"No story?" Eilian asked.

His father smiled.  "Alas, at present my stories are out of favor, and your naneth's are the truly desirable ones."  He sipped his wine, dropped his head against the back of his chair and closed his eyes.

Eilian glanced down at his cup and swirled his wine.  "You are tired.  You undoubtedly did not expect to have to preside at a funeral tonight.  I am sorry we brought you trouble."  He looked up to find his father, head still tilted back, watching him from under half-lowered lids.

"I am sorry for your loss of a comrade, Eilian.  Ithilden tells me Fithral died while you were scouting together.  That must be difficult for you.  Would you like to talk about it?"

Stomach twisting, Eilian set his wine down on the table at his elbow.  "There is not much else to say beyond that."

His father glanced away.  "Eilian, I do not want to pry, and you have been a warrior long enough to judge your own reactions.  But I also know your patrol has been in difficult situations of late, and perhaps the strain is wearing on you."  His eyes met Eilian's again, and one corner of his mouth quirked.  "I do have some experience of combat, you know.  It is possible I could help you get some perspective on things."

Eilian rubbed his damp palms on his leggings.  His father thought the "strain" was "wearing" on him?  Well, it was, and far more than it should have been.  Because his father was right.  He had seen comrades die before.  Why was he taking Fithral's death so hard?  He must be disturbed by the conditions he had seen in the woods.  He had never been that far south before, not even in the Peace.

"There really is not much to tell, Adar," he said slowly.  "You know what we were doing.  Todith told us we were to explore to the south, locate the orcs' camps, see if we could tell whether they were on the move and if so where, try to find a way through their lines.  I gather you and Ithilden are considering an attack on Dol Guldur?"

His father nodded.

"Good.  The woods are suffering."

"I know."  Thranduil's face was impassive, but Eilian believed his father did know.  Body and spirit, he was so connected to the Woodland Realm he probably felt the twisting of each tree. In the face of his father's stolid endurance, Eilian felt like Legolas whining over a skinned knee.

Thranduil drummed his fingers on the arm of his chair.  "Eilian, if Ithilden and I do decide to attack Dol Guldur, any details you can give me might be important."

"I told Todith everything, and Maltanaur probably did too."

"Tell me."

Eilian sighed.  "We were scouting during the day because Todith told us not to engage them, just learn what we could.  We knew one of their camps had to be nearby because of the number we saw hunting at night, but for the life of us, we could not find it."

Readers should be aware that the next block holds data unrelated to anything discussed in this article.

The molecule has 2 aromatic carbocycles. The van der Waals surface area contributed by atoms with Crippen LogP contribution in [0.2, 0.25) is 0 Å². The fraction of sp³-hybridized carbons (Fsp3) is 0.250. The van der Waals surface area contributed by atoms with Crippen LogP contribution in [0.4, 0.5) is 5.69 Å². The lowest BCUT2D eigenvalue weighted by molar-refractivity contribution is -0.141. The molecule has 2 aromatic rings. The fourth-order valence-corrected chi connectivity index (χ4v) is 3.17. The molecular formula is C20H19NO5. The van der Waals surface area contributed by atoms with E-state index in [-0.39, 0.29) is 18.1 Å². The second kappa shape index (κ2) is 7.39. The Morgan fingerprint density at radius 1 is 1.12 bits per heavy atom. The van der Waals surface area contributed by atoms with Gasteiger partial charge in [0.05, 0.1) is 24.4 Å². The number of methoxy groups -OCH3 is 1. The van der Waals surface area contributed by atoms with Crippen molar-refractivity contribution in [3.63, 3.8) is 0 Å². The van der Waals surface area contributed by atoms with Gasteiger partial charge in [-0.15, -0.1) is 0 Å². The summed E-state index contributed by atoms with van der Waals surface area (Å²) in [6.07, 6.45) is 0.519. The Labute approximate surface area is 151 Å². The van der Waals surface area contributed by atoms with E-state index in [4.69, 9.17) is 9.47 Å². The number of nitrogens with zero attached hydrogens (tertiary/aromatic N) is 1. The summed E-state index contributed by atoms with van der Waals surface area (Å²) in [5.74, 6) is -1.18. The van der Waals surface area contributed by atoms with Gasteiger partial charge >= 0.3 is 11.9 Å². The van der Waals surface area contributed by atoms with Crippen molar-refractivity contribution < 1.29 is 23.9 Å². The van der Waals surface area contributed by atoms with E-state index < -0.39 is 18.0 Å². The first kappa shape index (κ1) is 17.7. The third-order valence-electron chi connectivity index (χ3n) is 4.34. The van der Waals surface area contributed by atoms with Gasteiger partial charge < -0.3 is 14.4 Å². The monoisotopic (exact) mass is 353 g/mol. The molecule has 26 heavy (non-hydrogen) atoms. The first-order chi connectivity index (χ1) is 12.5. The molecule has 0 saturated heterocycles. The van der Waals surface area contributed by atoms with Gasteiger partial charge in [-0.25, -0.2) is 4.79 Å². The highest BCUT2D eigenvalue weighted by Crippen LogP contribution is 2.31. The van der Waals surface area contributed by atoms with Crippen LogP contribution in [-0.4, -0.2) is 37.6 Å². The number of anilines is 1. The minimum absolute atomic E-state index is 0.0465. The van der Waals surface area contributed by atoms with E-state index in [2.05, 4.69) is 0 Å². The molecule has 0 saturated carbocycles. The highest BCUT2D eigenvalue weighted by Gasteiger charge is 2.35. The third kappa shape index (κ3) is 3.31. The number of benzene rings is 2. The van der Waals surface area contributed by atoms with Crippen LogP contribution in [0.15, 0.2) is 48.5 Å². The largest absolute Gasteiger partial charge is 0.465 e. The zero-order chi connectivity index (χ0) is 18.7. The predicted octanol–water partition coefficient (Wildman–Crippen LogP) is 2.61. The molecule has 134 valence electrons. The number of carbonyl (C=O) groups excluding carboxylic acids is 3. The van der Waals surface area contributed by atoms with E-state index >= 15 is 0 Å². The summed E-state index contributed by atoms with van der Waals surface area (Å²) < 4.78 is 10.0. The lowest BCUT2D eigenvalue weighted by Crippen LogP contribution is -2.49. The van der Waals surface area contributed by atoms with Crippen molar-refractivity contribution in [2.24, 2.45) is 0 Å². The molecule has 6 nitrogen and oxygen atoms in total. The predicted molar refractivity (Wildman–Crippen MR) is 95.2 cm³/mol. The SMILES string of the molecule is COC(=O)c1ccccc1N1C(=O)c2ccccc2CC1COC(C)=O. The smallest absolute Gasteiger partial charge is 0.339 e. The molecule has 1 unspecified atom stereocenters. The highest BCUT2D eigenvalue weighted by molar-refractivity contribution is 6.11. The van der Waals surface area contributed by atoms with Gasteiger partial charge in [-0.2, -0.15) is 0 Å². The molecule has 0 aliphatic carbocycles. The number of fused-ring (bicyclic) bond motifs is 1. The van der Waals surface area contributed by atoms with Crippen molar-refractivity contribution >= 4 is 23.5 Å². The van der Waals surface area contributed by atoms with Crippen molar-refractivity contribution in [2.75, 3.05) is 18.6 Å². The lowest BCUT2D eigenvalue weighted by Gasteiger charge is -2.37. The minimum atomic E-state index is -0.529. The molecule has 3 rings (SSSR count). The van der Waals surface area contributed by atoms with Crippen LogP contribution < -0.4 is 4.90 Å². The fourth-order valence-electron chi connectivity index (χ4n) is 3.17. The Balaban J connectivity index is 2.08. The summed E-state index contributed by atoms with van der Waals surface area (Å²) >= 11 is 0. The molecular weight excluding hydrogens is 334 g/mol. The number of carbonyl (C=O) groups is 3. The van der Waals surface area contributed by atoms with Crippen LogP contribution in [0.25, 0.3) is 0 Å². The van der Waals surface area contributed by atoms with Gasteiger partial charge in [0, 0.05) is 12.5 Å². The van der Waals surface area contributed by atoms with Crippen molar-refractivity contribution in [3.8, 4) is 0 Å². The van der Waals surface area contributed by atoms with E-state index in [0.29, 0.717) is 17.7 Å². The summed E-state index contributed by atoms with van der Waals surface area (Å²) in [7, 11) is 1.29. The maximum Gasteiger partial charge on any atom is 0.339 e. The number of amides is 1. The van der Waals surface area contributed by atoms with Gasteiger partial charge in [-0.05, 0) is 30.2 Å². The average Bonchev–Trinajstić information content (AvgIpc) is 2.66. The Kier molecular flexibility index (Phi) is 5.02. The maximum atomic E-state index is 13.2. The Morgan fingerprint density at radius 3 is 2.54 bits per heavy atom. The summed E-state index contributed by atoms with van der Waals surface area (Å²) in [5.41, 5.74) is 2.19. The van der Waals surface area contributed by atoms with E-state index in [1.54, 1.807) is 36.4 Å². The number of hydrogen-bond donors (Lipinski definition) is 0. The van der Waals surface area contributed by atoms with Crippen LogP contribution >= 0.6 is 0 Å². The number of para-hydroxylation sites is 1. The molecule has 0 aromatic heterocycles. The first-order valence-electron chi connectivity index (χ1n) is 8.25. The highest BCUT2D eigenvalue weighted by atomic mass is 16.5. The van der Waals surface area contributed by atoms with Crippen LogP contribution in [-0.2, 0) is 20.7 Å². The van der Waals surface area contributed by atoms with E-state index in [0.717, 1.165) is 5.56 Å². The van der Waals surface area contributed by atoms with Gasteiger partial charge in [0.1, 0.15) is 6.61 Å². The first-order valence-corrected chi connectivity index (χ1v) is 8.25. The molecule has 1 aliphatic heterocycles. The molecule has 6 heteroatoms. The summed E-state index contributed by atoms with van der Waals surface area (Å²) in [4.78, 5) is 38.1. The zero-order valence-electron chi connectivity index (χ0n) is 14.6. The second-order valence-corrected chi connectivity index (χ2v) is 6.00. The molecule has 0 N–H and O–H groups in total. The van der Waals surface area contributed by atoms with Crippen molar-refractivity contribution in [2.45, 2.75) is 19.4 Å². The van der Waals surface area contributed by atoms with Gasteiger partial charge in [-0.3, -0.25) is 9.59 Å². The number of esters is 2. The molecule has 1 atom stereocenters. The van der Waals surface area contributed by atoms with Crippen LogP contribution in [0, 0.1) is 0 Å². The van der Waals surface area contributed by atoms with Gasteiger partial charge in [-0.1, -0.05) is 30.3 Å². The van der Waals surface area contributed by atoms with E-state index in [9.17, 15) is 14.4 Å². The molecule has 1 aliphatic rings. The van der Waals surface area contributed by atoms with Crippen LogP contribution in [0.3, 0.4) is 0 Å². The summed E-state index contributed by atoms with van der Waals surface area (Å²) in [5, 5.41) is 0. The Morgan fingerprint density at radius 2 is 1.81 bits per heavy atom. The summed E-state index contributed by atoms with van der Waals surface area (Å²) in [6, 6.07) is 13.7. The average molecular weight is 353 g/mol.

Maltanaur whistled a signal, then crouched to touch one of the orc tracks scarring the bank of the stream.  He glanced up at Eilian.  "Since dawn maybe," he murmured.

Eilian nodded.  That made sense.  The orcs would have gone to ground when day straggled into this part of the forest.

A soundless stir of air announced the arrival of Gelmir and Fithral.  Eilian pointed at the tracks, then at the unmarked bank on the stream's other side.  They all craned their necks to look up and down the streambed.  Maltanaur grimaced, and Eilian sympathized with his unhappiness.  If the orcs were taking the trouble to cover their trail, they must know elves were nearby.

Eilian hesitated.  Should they split up and search both directions at once for where the orcs had emerged from the water?  That would be quicker, probably.  He opened his mouth to give the order, then bit back the words.  Todith had told them to take care.  He should muster his small patience and follow the safer course of action.

He held up four fingers and gestured north, then saw the slight curve of Maltanaur's mouth indicating his approval.  Good.  Eilian would be able to lead the search without his keeper's glare prodding his spine at every step he took.  He studied the underbrush crowding the stream and suppressed a sigh.  It was far too dense for them to see much from any place other than the water.

He slid down the bank into water that rose midway up his shins and felt like it had only yesterday been a snowbank in the Emyn-nu-Fuin.  His toes curled in his boots, and his leggings clung to his protesting muscles as stiffly as if they were frozen there.  He darted a quick look to be sure they were not, and hoped Maltanaur had not seen him do it.

The tearing hurry of the stream meant they did not have to worry overmuch about noise.  Still he moved carefully, and even he could not hear the elves behind him.  They were unlikely to find orcs moving about in daylight, but he kept his bow in his hand anyway as he swept his gaze from side to side, looking for telltale tracks, and racking his brain to think where the orc camp might be.  Where could they have found dark shelter for a large band?  He and the other scouts had been all through this part of the forest and found no sign of the caves the creatures preferred to use.  Could they be hiding in a stand of pines?  If they covered the branches with canvas, the space beneath would be dim enough.

As if he had conjured the dark, he took a step and found himself peering through a swirl of Shadow.  He stiffened and halted where he was, his gut knotting in revulsion.

All his life, Eilian had found solace among the trees.  They sang to him, calmed him, made him happy and at peace.  Now evil was snaking its way through the woods, like a poisonous vine, choking the life out the forest and replacing the rustling shade with the cold absence of light, something Eilian had learned was far different from leaf-dimmed daylight or star pricked night.  He had moved through patches of Shadow off and on since his patrol ventured so far south.  They never failed to shock him.